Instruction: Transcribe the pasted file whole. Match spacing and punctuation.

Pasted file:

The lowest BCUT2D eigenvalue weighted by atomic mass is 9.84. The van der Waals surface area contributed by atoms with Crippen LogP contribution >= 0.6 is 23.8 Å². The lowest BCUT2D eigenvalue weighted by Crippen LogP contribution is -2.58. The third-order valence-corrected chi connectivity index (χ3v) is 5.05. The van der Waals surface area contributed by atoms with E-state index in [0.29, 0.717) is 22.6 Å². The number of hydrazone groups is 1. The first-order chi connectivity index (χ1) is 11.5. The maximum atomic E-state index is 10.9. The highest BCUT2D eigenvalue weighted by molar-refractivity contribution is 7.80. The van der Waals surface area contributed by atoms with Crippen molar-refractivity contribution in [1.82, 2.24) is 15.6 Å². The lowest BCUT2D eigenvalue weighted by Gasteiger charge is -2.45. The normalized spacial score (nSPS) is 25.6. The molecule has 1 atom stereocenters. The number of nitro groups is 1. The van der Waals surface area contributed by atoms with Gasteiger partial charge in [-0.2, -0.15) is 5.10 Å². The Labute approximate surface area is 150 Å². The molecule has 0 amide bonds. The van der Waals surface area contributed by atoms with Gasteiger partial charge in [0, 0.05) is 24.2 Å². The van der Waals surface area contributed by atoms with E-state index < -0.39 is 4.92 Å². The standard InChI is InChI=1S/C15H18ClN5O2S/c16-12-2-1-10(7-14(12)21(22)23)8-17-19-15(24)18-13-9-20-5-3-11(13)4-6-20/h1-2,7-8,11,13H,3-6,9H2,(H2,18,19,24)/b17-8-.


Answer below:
The lowest BCUT2D eigenvalue weighted by atomic mass is 9.84. The van der Waals surface area contributed by atoms with Crippen LogP contribution >= 0.6 is 23.8 Å². The lowest BCUT2D eigenvalue weighted by Crippen LogP contribution is -2.58. The third-order valence-corrected chi connectivity index (χ3v) is 5.05. The van der Waals surface area contributed by atoms with E-state index in [0.29, 0.717) is 22.6 Å². The number of hydrazone groups is 1. The first-order chi connectivity index (χ1) is 11.5. The maximum atomic E-state index is 10.9. The highest BCUT2D eigenvalue weighted by molar-refractivity contribution is 7.80. The van der Waals surface area contributed by atoms with Crippen molar-refractivity contribution in [1.82, 2.24) is 15.6 Å². The lowest BCUT2D eigenvalue weighted by Gasteiger charge is -2.45. The normalized spacial score (nSPS) is 25.6. The molecule has 1 atom stereocenters. The number of nitro groups is 1. The van der Waals surface area contributed by atoms with Gasteiger partial charge in [-0.2, -0.15) is 5.10 Å². The Labute approximate surface area is 150 Å². The molecule has 0 amide bonds. The van der Waals surface area contributed by atoms with Gasteiger partial charge in [0, 0.05) is 24.2 Å². The van der Waals surface area contributed by atoms with E-state index < -0.39 is 4.92 Å². The standard InChI is InChI=1S/C15H18ClN5O2S/c16-12-2-1-10(7-14(12)21(22)23)8-17-19-15(24)18-13-9-20-5-3-11(13)4-6-20/h1-2,7-8,11,13H,3-6,9H2,(H2,18,19,24)/b17-8-.